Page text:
NEW YORK - Maybe Pat Gillick was just being coy. Or maybe he really doesn't pay attention to the rumor mill that seems to chug nonstop at this time of year.
(For the record, we believe that the Phillies' general manager was being coy. It's in the job description, you know.)
Anyway, it was about 90 minutes before his latest acquisition, Big Joe Blanton, took the ball in what turned out to be one of the Phillies' best wins of the season, a stirring, 8-6, come-from-behind victory over the New York Mets in a first-place showdown at Shea Stadium.
Gillick was sitting in the dugout when he was asked about the reported blockbuster deal the Phillies had been working on with the Colorado Rockies.
"What deal?" he said.
The one that would have netted the Phils reliever Brian Fuentes and slugger Matt Holliday for a package of young talent headed by Shane Victorino, Carlos Carrasco, Lou Marson, J.A. Happ, and any other Phillies farmhand whose name has ever appeared in Baseball America.
"Sounds like somebody's dreaming," said Gillick, rolling his eyes.
Someone might have dreamed that So Taguchi - previously 0 for 16 as a pinch-hitter - would have the big hit off the bench in the Phillies' six-run ninth last night, but we'd bet that this trade scenario wasn't dreamed up. We'd bet that the Phillies probed the possibility of acquiring both Fuentes and Holliday. They're cheating their fans if they didn't.
There are eight days to go before the non-waiver trade deadline, and even if the Colorado blockbuster is not revisited, it seems likely that Blanton, who allowed five runs over six innings in his Phillies debut, will not be the team's last stretch-drive acquisition.
He can't be because, even after last night's riveting win, this team has holes.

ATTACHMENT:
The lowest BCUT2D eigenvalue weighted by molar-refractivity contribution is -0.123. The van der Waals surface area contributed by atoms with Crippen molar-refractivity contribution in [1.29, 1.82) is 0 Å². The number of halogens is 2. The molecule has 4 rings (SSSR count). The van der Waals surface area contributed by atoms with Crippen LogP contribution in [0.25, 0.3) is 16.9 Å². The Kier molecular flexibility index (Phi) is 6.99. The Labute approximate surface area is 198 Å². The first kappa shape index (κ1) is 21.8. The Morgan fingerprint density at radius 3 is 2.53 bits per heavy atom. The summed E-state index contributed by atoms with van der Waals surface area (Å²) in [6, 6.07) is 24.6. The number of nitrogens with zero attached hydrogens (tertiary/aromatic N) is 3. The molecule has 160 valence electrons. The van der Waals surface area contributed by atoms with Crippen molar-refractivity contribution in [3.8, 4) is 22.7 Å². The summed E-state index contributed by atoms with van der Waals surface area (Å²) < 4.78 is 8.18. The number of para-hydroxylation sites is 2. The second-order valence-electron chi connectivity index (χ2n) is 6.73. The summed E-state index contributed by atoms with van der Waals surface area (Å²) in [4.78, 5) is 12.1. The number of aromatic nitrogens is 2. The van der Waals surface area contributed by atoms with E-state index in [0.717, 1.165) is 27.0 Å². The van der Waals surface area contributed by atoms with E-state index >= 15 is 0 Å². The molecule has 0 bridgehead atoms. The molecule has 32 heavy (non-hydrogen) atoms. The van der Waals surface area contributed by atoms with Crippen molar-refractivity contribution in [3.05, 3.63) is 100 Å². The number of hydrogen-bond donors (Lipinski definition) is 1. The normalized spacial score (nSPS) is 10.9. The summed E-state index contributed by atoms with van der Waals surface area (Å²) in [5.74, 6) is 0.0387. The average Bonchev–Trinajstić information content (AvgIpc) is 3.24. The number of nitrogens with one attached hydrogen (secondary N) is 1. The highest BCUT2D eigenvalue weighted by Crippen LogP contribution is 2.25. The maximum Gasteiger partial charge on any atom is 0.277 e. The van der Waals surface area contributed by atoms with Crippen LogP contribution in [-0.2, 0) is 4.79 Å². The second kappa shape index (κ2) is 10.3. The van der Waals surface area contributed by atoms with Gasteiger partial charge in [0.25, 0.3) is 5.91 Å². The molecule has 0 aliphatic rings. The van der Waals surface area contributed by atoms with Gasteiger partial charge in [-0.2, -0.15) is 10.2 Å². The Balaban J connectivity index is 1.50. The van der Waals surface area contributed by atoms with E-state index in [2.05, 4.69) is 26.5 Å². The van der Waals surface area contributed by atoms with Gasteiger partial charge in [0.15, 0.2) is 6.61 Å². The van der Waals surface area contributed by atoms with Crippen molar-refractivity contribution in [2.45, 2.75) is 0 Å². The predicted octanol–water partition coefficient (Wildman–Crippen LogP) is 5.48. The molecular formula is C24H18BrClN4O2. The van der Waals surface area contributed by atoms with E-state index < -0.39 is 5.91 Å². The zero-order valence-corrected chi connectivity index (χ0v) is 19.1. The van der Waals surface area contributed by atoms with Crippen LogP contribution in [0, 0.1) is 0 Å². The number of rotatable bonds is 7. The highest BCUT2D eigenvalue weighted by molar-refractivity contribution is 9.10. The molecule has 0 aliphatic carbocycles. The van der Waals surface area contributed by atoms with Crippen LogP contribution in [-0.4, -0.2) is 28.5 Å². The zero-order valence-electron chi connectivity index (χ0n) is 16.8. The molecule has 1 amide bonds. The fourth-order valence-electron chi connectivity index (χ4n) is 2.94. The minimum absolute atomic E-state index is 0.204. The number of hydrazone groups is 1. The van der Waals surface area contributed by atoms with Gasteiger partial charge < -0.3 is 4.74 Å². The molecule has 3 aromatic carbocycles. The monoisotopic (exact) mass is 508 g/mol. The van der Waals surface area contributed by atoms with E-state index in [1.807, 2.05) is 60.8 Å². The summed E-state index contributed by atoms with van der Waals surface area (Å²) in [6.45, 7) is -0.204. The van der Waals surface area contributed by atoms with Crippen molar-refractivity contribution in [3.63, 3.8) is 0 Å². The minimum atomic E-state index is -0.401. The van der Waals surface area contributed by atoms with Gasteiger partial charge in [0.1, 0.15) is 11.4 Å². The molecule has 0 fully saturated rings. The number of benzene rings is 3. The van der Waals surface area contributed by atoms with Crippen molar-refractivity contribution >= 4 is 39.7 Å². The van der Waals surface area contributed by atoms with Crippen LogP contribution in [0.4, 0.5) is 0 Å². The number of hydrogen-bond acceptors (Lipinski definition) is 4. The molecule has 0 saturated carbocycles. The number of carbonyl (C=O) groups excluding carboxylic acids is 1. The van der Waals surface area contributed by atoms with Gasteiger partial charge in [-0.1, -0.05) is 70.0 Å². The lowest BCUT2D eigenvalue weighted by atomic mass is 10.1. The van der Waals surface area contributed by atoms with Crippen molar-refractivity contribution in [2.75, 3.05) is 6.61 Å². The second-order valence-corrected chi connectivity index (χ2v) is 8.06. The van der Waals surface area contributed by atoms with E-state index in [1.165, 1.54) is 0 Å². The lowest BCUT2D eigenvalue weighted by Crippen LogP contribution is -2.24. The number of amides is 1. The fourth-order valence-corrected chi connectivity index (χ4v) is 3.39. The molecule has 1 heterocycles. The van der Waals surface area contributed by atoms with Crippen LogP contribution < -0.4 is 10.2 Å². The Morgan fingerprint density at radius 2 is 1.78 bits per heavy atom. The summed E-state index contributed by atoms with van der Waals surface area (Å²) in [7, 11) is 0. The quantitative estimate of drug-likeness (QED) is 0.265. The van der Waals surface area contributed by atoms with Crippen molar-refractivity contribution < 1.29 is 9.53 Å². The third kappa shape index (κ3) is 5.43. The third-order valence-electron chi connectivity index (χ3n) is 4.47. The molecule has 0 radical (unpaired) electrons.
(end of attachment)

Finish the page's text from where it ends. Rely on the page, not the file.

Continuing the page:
"We're still working," Gillick said. "We're talking. I don't think [other teams] will get serious till the last few days. The asking prices are high right now. As time goes on, they might be reduced."
Gillick was asked what his club's needs are.
"Probably another arm," he said. "Probably another bat.
"I think we'll get one of them. I'd say the chances of a pitcher are better than a hitter."
"Yeah," he said. "Preferably lefthanded."
Fuentes is still available, and the Phillies remain interested.
"I don't think another move is imperative," Gillick said. "If it's the right thing, then we'll do it, but not if it's something ridiculous."
No one in the system is untouchable, Gillick said. He added that everyone is looking for pitching and catching.
So you can bet that everyone wants Carrasco and Marson, who are at double-A Reading.
Gillick said Carrasco is still a year away from the majors. He added that the 21-year-old righthander projects as a No. 3 starter.
There's no way a future No. 3 holds up a deal.
Gillick is high on Marson, the catcher recently selected for the U.S. Olympic team. He thinks the 22-year-old Arizonan could be an every-day catcher in the majors in a year. Moving him might be risky, given the state of catching in the Phillies system, but the team is in a win-now mode - that's why it made a play for CC Sabathia, finishing second or third in the sweepstakes behind Milwaukee.
"We want to win," Gillick said.
Wins have not been plentiful for the Phillies lately. They led the Mets by 71/2 games on June 13, then lost 18 of 30 as the Mets pulled into a first-place tie entering last night's Shea showdown. Offense has hurt the Phils; they averaged fewer than four runs in those 30 games.
Last night, the offense arrived late - that happens when Johan Santana is the opposing pitcher - but it was fairly spectacular when it did. Taguchi and Jimmy Rollins hit two-run doubles to key a ninth-inning rally that left Mets fans booing.
The Phils' recent offensive woes have left some rethinking the off-season decision to not re-sign Aaron Rowand, who got a five-year, $60 million deal from San Francisco.
"I think it would be nice to have Rowand," Gillick said.
Any regrets about not re-signing him?
"No," he said. "Not at all. Because of the length."
Gillick also said he had no regrets about not making a late run at Kyle Lohse after he lingered on the free-agent market all winter. Lohse has 12 wins for St. Louis.
"We made a commitment to go with [Kris] Benson, and it didn't work out," Gillick said, adding that it's "fairly doubtful" that Benson, still recovering from shoulder surgery, will contribute this season.
So it looks as if Blanton and a reliever to be determined, maybe a hitter, will be the Phillies' stretch-drive additions. Otherwise, as Gene Hackman said in Hoosiers, "this is your team."
Last night, that team took the No. 7 train into Shea Stadium and won a huge ball game. Tonight, Brett Myers gets a chance to show he's a new man. The race is getting hot. After last night's pulsating win, the Phillies might be doing the same.